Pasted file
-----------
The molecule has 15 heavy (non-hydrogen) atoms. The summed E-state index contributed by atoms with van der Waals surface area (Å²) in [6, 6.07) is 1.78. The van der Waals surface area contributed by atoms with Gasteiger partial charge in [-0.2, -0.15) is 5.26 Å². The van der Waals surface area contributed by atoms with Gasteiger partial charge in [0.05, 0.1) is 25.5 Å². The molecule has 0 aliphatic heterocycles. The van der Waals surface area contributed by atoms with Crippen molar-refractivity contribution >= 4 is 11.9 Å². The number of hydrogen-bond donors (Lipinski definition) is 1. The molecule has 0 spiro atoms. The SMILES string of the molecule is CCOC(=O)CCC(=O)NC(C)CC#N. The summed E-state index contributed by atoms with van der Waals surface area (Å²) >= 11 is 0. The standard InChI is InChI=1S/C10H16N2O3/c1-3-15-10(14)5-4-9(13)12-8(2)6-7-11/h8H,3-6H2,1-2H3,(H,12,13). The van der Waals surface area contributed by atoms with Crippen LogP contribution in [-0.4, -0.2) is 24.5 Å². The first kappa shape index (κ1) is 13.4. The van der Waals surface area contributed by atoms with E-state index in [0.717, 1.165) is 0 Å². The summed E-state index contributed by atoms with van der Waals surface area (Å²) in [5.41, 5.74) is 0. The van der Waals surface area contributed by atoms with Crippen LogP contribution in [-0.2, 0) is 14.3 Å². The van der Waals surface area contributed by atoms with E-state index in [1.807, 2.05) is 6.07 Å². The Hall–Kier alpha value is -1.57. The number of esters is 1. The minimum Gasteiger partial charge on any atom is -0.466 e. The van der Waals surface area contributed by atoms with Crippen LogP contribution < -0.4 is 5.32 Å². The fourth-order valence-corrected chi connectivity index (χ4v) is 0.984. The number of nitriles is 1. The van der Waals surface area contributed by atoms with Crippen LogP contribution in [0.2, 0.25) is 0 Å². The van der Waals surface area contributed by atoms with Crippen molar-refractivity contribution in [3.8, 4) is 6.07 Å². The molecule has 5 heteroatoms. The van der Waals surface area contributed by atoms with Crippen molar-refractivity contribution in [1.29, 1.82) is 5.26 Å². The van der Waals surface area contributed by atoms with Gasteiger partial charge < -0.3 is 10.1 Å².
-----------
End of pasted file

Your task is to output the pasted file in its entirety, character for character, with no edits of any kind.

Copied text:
The molecule has 15 heavy (non-hydrogen) atoms. The summed E-state index contributed by atoms with van der Waals surface area (Å²) in [6, 6.07) is 1.78. The van der Waals surface area contributed by atoms with Gasteiger partial charge in [-0.2, -0.15) is 5.26 Å². The van der Waals surface area contributed by atoms with Gasteiger partial charge in [0.05, 0.1) is 25.5 Å². The molecule has 0 aliphatic heterocycles. The van der Waals surface area contributed by atoms with Crippen molar-refractivity contribution >= 4 is 11.9 Å². The number of hydrogen-bond donors (Lipinski definition) is 1. The molecule has 0 spiro atoms. The SMILES string of the molecule is CCOC(=O)CCC(=O)NC(C)CC#N. The summed E-state index contributed by atoms with van der Waals surface area (Å²) >= 11 is 0. The standard InChI is InChI=1S/C10H16N2O3/c1-3-15-10(14)5-4-9(13)12-8(2)6-7-11/h8H,3-6H2,1-2H3,(H,12,13). The van der Waals surface area contributed by atoms with Crippen LogP contribution in [-0.4, -0.2) is 24.5 Å². The first kappa shape index (κ1) is 13.4. The van der Waals surface area contributed by atoms with E-state index in [0.717, 1.165) is 0 Å². The summed E-state index contributed by atoms with van der Waals surface area (Å²) in [5.41, 5.74) is 0. The van der Waals surface area contributed by atoms with Crippen LogP contribution in [-0.2, 0) is 14.3 Å². The van der Waals surface area contributed by atoms with E-state index in [1.807, 2.05) is 6.07 Å². The Hall–Kier alpha value is -1.57. The number of esters is 1. The minimum Gasteiger partial charge on any atom is -0.466 e. The van der Waals surface area contributed by atoms with Crippen LogP contribution < -0.4 is 5.32 Å². The fourth-order valence-corrected chi connectivity index (χ4v) is 0.984. The number of nitriles is 1. The van der Waals surface area contributed by atoms with Crippen LogP contribution in [0.2, 0.25) is 0 Å². The van der Waals surface area contributed by atoms with Crippen molar-refractivity contribution in [3.8, 4) is 6.07 Å². The molecule has 5 heteroatoms. The van der Waals surface area contributed by atoms with Crippen molar-refractivity contribution in [1.29, 1.82) is 5.26 Å². The van der Waals surface area contributed by atoms with Gasteiger partial charge < -0.3 is 10.1 Å².